Education systems worldwide do what they are intended to do within the economic and state system(s): select, train and create ignorance and submission. We unite for a different education system and a different life.
We stand united against any sort of repression by governments worldwide directed at people involved in the struggle for free and emancipatory education.
The following groups and individuals support the statement above, pledge to spread it, and to get actively involved in the “Global Wave of Action for Education“, as well as focus to increase networking efforts of education activist groups worldwide in the future.
Wish to support this statement by having your (group) name listed below? Just send an e-mail to: email@example.com
~ one world – one struggle ~
Groups endorsing the “joint statement” so far:
- AktionsBündnis gegen Studiengebühren – ABS (= action alliance against tuition fees), Germany
- Anarchist Front, Republic of Macedonia
- AStA Marburg (student representative body of the Philipps University Marburg), Germany
- Bildungsstreik AG Wetterau, Germany
- Bildungsstreikbündnis Halle, Germany
- Bildungsstreikinitiative “Bildungsoffensive” der KHSB, Berlin, Germany
- Centre of the Students of the Universities of Tirana, “Study, Critic, Action”, Albania
- Club Conscience Estudiantine, Morocco
- Connie Hogarth Center for Social Action, Manhattanville College, New York, U.S.A.
- Democracy Village Peoples Assembly, London, United Kingdom
- Democratizing Education Network, U.S.A.
- Demokratische Linke GieÃŸen, Germany
- Demokratische Linke Marburg, Germany
- Direct Action (network of independent student unions), Ukraine
- federal plenary meeting of the “Bildungsstreik” (= educational strike) on Aug.8th 2010, Germany
- Front de Lutte pour l’Education, France
- Graduate Employees Together (G.E.T.), University of New Mexiko, U.S.A.
- Human Rights Alliance, Australia
- IMF Resistance Network, U.S.A.
- Initiative Bildungsstreik Marburg, Germany
- Irie Révolté, music band, Germany
- Jobs with Justice of the Traid, NC, U.S.A.
- Jugendverband Jungdemokraten/Junge Linke Hessen e.V., Germany
- JungdemokratInnen/Junge Linke GieÃŸen, Germany
- Kritische Studenten Utrecht, the Netherlands
- LandesAStenKonferenz (LAK) Hessen (= student representative body of the federal state Hesse), Germany
- LandesSchülerInnenVereinigung (LSV) Bayern e.V. (= pupils representative body of Bavaria), Germany
- League of Filipino Students (LFS), Philippines
- Liberty Tree Foundation, U.S.A.
- Movement for Social Justice – LENKA, Republic of Macedonia
- n’Solidaritet, Prishtina, Kosovo
- Occupants of POT81 at the Technical University of Dresden [firstname.lastname@example.org], Germany
- Occupy Louisiana, U.S.A.
- Offenes Bildungsbündnis GieÃŸen (O.Bi.Bü.Gi), Germany
- Olympia Coalition for a Fair Budget, Evergreen State College in Olympia, Washington, U.S.A.
- PanAfrica Institute, Gambia
- PEMBEBASAN, Indonesia
- Protestplenum FH Frankfurt (protest assembly at the University of Applied Sciences in Frankfurt/M), Germany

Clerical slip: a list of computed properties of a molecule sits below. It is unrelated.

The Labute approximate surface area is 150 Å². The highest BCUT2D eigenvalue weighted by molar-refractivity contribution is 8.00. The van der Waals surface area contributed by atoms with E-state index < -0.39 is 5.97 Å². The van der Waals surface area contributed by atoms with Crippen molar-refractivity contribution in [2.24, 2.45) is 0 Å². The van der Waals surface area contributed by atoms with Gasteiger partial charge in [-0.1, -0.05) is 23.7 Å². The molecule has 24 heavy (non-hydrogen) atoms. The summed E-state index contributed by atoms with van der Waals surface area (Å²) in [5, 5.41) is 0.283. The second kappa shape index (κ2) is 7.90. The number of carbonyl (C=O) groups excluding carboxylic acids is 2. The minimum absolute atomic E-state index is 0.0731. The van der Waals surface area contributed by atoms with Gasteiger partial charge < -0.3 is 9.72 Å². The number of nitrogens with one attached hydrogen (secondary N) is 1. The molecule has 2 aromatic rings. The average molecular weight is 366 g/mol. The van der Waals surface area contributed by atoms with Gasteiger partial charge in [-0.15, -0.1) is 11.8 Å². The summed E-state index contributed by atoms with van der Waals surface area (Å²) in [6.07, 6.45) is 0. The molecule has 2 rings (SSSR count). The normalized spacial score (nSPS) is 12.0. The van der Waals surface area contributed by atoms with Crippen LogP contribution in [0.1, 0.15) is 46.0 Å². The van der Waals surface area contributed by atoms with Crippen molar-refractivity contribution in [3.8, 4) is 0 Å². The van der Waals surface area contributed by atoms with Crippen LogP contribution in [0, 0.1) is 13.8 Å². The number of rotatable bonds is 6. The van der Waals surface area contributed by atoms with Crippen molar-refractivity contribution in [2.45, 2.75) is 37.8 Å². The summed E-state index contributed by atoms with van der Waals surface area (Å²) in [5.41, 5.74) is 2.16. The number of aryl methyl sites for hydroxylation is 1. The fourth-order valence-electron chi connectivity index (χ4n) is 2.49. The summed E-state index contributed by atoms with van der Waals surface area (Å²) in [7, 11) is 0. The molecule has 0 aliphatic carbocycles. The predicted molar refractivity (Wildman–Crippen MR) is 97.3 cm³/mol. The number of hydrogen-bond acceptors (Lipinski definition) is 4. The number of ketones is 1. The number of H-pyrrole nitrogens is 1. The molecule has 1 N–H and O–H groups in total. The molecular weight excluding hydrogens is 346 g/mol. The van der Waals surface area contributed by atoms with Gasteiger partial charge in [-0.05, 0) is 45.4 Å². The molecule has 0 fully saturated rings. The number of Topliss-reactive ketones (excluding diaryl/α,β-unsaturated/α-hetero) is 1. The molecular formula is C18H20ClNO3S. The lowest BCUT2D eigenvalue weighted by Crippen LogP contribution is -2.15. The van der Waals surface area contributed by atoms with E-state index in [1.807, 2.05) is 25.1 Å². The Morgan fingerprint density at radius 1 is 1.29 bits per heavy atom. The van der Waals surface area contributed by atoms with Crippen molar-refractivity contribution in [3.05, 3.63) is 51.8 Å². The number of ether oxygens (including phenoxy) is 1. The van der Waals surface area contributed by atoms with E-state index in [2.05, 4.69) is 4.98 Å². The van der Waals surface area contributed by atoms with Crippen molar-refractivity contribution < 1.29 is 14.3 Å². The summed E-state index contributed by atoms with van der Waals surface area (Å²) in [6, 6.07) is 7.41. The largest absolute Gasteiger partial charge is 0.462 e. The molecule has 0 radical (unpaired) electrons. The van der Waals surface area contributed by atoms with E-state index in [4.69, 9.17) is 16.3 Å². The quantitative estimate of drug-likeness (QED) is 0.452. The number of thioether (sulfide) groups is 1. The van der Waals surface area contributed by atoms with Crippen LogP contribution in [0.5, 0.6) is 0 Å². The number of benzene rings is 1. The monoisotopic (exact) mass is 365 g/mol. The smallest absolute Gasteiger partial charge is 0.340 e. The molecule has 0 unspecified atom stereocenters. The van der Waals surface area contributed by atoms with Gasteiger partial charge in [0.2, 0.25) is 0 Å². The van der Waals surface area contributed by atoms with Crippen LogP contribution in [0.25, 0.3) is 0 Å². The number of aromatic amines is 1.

- SchülerInnenOrganisation für Augsburg (SOfA) e.V. (pupils’ organisation), Germany
- SDS Regensburg, Germany
- Self-determination Movement centre, “Study, Critic, Action”, University of Prishtina, Kosovo
- Sloboden Indeks (independent student movement), Republic of Macedonia
- Slobodni Filozofski (Free Faculty of Humanities and Social Sciences Zagreb) – international website, Croatia
- SprecherInnenrat UniversitÃ¤t Regensburg, Germany
- STAND of Queens College, U.S.A.
- StuPa der katholischen Hochschule für Sozialwesen (= student parliament of the Catholic University for Applied Sciences), Berlin, Germany
- Students Without Borders, Australia
- UniBrennt (= uni burning; student movement), Austria
- Worldwide Nepalese Students’ Organization (WNSO), Nepal
- Youth for Community Academic and Development Services(YOCADS), Liberia
Individuals endorsing the “joint statement” so far:
- Agnieszka Dziemianowicz, student, University of WrocÅ‚aw, Poland
- Ben Manski, candidate, Wisconsin State Assembly, U.S.A.
- Charlene Jane González, student and activist, University of Puerto Rico, Puerto Rico
- Choo Chon Kai, Central Committee Member of the Socialist Party of Malaysia (PSM), Malaysia
- David Cobb, 2004 Green Party Presidential candidate, U.S.A.
- David Swanson, author, Charlottesville, U.S.A.
- Elricius Niklaus, NonProfitable Individual, Malaysia
- Gerry Georgatos, Students Without Borders, Australia
- Jakob Jakobsen, professor, Funen Art Academy, Denmark
- Katja Ertl, student, University of Regensburg, Germany
- Ketie Saner, LandesSchülerInnenVereinigung Bayern e.V., Germany
- Khaw Seng Hean, University of Science Malaysia, Malaysia
- Maja Kohek, Save the University, Koper/Capodistria, Slovenia
- Marie Follayttar, Student Rights Activist, University of Southern Maine, Maine, U.S.A.
- Mike Ferner, Veterans for Peace (president), U.S.A.
- Mike Nagler, attac Leipzig, Germany
- Mo Schmidt, AStA (student representative body) Marburg, Germany
- Peter Babnik, student and teacher, University of Koblenz, Germany
- Peter Morgan, Otago University, New Zealand
- Tan Sze Ming, Universiti Utara Malaysia, Malaysia
- Volker Seel, attac Marburg, Germany
- Wes Strong, National October 7th Coalition to Defend Public Education, U.S.A.
- Wildaly Meyers, student at the University of Puerto Rico – Rio Piedras Campus, Faculty of Education, Puerto Rico
- Will Klatt, organizer for Students for a Democratic Society, and the Oct 7th coalition for education, U.S.A.